Changing Sanitation Habits through a “Walk of Shame”
By Victor Chinyama
Fourteen year-old Maureen Mbewe is determined to bring about lasting change in her village. For several years, she has observed with disgust the tendency by some in her village to relieve themselves in nearby bushes instead of using latrines that would not only improve hygiene in her village but also help to save lives.
Now, as part of more than 80 children participating in a Community-Led Total Sanitation (CLTS) exercise, Maureen sees an opportunity to bring open defecation to an end in her Mkangeni village in the Malawian border town of Mchinji. The children, together with about 300 adults, have gathered near a church to be “triggered” by a team of sanitation officials and health extension workers from the district assembly. A community is considered “triggered” when its residents are so disgusted by the practice of open defecation that they are ready to do something about it.
Thomas Mchimpa, the environmental health officer, says triggering a village involves asking the community to analyze their sanitation habits by mapping homes with pit latrines and locations where those without latrines relieve themselves.
“Quite often, they will not be forthcoming with information,” he says. “We find that many adults are appalled by the idea but it’s often the children who are more forthcoming with information. They will point to a nearby bush or river. We ask the community to lead us there. The walk is unpleasant but it is necessary for people to feel the shame.”
When they get to the site, Mchimpa says, the extension workers scoop up the faeces and place them in a plastic bag, asking the community to guess how much the faeces weigh. Many are astonished by how much excreta is lying in the open. Mchimpa says the shame eventually gives way to disgust.
“This is an opportunity for the facilitator to ask the community to trace the possible routes the faeces can travel to reach their food. Establishing the faecal-oral route is necessary to show that open defecation is a potential cause of diseases. Once a community reaches that stage where it wants every home in the village to own a pit latrine, that community has successfully been triggered.”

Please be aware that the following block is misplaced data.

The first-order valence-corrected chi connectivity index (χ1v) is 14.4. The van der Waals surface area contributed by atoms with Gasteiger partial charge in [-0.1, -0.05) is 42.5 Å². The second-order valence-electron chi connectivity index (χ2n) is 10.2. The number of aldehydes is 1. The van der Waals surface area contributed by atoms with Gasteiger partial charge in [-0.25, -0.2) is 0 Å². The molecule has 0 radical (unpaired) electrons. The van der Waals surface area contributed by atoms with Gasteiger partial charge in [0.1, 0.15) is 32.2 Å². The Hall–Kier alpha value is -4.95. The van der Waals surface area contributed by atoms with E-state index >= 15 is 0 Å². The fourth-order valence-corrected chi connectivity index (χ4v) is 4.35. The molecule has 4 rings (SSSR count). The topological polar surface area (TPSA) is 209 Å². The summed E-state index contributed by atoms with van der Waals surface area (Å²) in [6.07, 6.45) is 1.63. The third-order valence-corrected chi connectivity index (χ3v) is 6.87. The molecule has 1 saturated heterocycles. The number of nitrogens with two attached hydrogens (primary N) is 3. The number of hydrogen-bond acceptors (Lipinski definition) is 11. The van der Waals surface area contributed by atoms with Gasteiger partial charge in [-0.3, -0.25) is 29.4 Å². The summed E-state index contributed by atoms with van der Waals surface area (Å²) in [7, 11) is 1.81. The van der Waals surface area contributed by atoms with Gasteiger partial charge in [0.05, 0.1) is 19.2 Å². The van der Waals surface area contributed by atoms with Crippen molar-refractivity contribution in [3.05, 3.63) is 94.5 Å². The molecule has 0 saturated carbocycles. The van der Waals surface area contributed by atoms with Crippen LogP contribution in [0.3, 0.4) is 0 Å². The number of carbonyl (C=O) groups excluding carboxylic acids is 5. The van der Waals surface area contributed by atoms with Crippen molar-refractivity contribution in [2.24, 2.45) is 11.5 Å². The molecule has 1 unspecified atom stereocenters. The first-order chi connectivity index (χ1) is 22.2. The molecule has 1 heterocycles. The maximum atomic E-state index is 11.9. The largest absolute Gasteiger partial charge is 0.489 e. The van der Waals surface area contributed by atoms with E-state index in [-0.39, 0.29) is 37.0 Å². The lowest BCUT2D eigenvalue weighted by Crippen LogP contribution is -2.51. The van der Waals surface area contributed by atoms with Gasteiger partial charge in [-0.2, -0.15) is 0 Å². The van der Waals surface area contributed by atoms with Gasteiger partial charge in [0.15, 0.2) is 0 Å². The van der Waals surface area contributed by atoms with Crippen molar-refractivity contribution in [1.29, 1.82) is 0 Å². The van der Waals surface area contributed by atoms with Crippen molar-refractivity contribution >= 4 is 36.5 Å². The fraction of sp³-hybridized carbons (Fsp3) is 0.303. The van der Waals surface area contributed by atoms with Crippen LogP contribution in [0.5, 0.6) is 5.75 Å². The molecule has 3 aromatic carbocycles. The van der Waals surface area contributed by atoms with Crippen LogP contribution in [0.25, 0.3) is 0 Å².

Mchimpa says the battle to contain diarrhoea and seasonal cholera outbreaks cannot be won unless communities were honest with themselves and their sanitation habits.
At Mkangeni village, the walk of shame has yielded some astounding results. Upon hearing advancing voices, a villager takes off in the opposite direction, leaving behind a mound of fresh excreta, proof positive that open defecation takes place in the village. The group breaks into howls of laughter when Mchimpa asks them to guess where the hovering flies will land next. As the children break into song, expressing their disgust at eating food laced with other people’s excreta and exhorting their parents to build latrines, six people step forward and offer to lead their compatriots into developing an action plan.
Maureen is jubilant. “We’ll have fewer illnesses when we all have pit latrines,” she says. “I want to see every home own one. My job from now on will be to encourage my friends who don’t have a latrine to pressure their parents to build one.”
Supported by UNICEF, CLTS was introduced to Malawi in 2008. By December 2009, about 1,000 villages in 12 districts had been triggered, with Mchinji having the highest number at 325. Of these, 346 villages were declared free of open defecation.